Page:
Our research has also focused on identification of clinical factors that predict functional outcomes in patients undergoing either revascularization or major amputation.8 Specific clinical factors we have identified include preoperative ambulatory status (ambulatory, ambulatory/homebound, nonambulatory/transfer only, or nonambulatory/bedridden) and living status (independent [residing in an independent dwelling without external assistance] versus nonindependent [assisted living facility or private residence with external assistance for activities of daily living]).
In patients who undergo major limb amputation, preoperative functional status directly influences postoperative functional outcome. Factors associated with diminished ambulatory capacity following major limb amputation include age >70 years, bilateral amputations, ambulatory/homebound states, and end-stage renal disease (ESRD). In fact, increasing age (>70 years) has been associated with a three-fold higher risk of death compared with similar patients aged >50 years. These younger patients are also three times less likely to wear a prosthesis following amputation. Thus, the elderly population is 2.3 times also more likely to be nonambulatory and 4 times more likely to lose their independent living status one year following major limb amputation compared with patients >50 years.8
Functional outcomes have been evaluated in patients >80 years who have undergone either endovascular or open intervention for CLI. We evaluated 122 patients (140 limbs) treated with bypass (n=66) or percutaneous intervention (n=75). The three-year secondary patency was 73%; maintenance of ambulation, 77%; and maintenance of independent living status, 83%. However, amputation-free survival was only 50% at three years. Patients with diabetes were four times as likely as those without diabetes to experience limb loss or a decline in functional status. Amputation-free survival for patients whose preoperative ambulatory status was transfer only at presentation was only 37%.9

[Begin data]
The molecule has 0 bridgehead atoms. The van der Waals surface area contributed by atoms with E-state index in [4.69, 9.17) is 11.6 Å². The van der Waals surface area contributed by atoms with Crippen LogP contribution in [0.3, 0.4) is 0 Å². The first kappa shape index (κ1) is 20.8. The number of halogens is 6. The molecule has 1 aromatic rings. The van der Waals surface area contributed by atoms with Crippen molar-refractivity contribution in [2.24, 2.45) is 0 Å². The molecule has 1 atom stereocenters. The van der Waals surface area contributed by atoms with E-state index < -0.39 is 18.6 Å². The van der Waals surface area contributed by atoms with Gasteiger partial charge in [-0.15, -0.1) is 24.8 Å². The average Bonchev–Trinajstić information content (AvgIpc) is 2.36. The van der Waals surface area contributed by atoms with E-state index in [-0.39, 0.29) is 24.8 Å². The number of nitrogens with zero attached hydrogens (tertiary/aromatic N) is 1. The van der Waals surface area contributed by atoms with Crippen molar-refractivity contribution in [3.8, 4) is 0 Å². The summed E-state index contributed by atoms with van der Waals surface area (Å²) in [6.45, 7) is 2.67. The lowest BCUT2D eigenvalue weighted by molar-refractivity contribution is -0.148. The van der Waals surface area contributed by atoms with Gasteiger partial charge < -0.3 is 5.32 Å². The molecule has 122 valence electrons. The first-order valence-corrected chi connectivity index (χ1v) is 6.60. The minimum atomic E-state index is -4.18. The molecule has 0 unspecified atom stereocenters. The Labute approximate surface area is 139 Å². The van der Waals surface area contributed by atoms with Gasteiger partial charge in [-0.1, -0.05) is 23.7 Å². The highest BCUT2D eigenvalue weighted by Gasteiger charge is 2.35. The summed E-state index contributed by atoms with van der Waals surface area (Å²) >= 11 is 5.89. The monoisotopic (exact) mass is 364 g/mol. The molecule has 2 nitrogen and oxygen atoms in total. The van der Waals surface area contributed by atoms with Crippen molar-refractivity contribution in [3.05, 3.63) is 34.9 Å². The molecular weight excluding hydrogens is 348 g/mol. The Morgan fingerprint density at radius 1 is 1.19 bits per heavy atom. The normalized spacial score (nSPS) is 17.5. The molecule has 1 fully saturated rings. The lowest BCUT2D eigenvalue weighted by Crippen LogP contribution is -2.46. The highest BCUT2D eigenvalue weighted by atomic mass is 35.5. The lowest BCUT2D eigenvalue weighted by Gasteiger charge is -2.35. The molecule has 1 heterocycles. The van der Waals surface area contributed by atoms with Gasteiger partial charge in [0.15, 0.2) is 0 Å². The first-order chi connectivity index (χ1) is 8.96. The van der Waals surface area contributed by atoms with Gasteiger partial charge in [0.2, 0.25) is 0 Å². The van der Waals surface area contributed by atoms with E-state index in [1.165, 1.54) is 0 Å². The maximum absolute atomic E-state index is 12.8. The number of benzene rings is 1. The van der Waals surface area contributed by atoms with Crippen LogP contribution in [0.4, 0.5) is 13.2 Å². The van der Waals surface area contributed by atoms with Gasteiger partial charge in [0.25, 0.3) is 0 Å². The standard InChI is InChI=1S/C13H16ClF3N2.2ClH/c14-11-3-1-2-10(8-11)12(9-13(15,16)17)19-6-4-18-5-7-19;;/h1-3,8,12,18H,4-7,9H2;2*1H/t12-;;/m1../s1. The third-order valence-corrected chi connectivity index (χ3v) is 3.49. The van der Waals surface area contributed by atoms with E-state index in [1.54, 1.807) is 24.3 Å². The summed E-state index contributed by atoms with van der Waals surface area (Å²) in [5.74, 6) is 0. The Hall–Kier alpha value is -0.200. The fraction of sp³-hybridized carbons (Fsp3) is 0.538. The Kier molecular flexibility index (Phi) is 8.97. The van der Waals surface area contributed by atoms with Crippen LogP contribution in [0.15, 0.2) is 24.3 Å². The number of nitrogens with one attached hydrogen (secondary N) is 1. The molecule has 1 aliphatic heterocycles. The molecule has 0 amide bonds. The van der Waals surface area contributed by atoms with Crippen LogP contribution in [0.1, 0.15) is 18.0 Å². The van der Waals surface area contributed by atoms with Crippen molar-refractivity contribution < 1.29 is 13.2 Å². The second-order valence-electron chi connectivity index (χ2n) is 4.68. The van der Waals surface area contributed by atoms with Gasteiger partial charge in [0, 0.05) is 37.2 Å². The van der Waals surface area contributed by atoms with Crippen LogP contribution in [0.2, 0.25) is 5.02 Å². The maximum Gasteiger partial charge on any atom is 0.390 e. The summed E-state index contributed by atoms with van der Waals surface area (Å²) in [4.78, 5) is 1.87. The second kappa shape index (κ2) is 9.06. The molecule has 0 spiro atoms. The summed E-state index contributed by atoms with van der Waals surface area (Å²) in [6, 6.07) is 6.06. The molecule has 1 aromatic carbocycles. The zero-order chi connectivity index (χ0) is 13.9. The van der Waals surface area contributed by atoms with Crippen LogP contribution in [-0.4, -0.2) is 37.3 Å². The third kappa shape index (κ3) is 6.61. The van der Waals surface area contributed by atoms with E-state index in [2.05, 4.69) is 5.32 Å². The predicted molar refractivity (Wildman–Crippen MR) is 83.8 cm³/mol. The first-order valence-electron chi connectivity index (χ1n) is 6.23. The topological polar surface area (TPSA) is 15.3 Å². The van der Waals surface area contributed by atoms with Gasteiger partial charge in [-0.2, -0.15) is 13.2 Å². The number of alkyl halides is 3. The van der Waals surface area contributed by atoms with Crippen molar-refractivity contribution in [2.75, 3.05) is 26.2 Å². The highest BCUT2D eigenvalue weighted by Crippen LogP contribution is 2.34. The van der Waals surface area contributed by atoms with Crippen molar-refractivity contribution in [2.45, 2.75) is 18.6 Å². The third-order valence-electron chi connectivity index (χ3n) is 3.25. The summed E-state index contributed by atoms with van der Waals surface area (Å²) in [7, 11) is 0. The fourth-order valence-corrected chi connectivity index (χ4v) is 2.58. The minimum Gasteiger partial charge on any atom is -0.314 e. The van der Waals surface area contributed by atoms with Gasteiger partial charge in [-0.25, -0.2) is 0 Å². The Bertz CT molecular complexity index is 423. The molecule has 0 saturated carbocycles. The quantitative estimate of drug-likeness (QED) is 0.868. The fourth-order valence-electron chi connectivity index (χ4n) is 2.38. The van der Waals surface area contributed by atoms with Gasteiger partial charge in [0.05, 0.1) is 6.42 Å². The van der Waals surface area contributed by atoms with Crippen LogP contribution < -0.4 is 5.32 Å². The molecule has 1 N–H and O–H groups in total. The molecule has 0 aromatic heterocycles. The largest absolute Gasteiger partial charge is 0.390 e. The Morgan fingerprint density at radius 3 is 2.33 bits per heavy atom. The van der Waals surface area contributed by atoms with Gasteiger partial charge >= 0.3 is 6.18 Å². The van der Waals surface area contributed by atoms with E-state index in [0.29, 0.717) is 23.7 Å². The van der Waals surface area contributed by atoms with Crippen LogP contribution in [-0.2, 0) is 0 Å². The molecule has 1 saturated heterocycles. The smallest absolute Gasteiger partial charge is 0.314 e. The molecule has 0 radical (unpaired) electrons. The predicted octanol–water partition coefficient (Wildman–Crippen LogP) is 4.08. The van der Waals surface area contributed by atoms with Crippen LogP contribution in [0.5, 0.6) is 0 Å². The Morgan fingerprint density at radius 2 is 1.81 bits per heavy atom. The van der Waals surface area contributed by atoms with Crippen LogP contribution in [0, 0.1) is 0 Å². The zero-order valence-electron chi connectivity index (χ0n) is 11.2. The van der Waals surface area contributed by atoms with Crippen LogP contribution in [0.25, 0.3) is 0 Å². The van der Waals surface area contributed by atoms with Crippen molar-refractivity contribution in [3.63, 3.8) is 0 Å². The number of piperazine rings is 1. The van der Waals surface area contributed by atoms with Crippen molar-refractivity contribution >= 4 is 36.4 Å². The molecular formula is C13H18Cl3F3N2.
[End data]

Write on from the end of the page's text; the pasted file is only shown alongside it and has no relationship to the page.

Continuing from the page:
A subsequent study performed by our practice evaluated 1000 critically ischemic limbs treated with either open or endovascular intervention. The five-year secondary patency and limb salvage rates were both 72%; however, the five-year survival rate was only 42%, while maintenance of ambulation and living were 70% and 81%, respectively. Significant factors associated with independent living status following intervention were impaired ambulatory status at presentation (i.e., ambulatory/homebound or nonambulatory/ transfer only), dementia, and advanced age (>70 years).10, 11
Endovascular intervention in critically ischemic patients is commonly utilized at our institution as a first-line therapy, especially in patients older than 70 years or who have severe comorbidities. The actual benefit of endovascular therapy in this patient group is uncertain. Our group has demonstrated multiple factors that suggest the degree of chronic functional impairment in patients presenting with CLI may contribute to poor endovascular outcomes. To further explore this, we compared outcomes in patients with CLI deemed unfit for open surgery (i.e., medically, functionally, or mentally impaired) who underwent angioplasty with those who underwent primary amputation. Endovascular patients were significantly more likely to maintain their ambulatory ability (P< 0.001) and independence in activities of daily living (p=0.046) than patients undergoing primary amputation. However, this advantage was only present for an average of 12 months relative to maintenance of ambulation, and only three months in terms of maintaining independent living.11 Our findings suggest that patients with CLI who are physiologically unsuitable for surgery have only modest functional benefits with percutaneous interventions compared with amputation.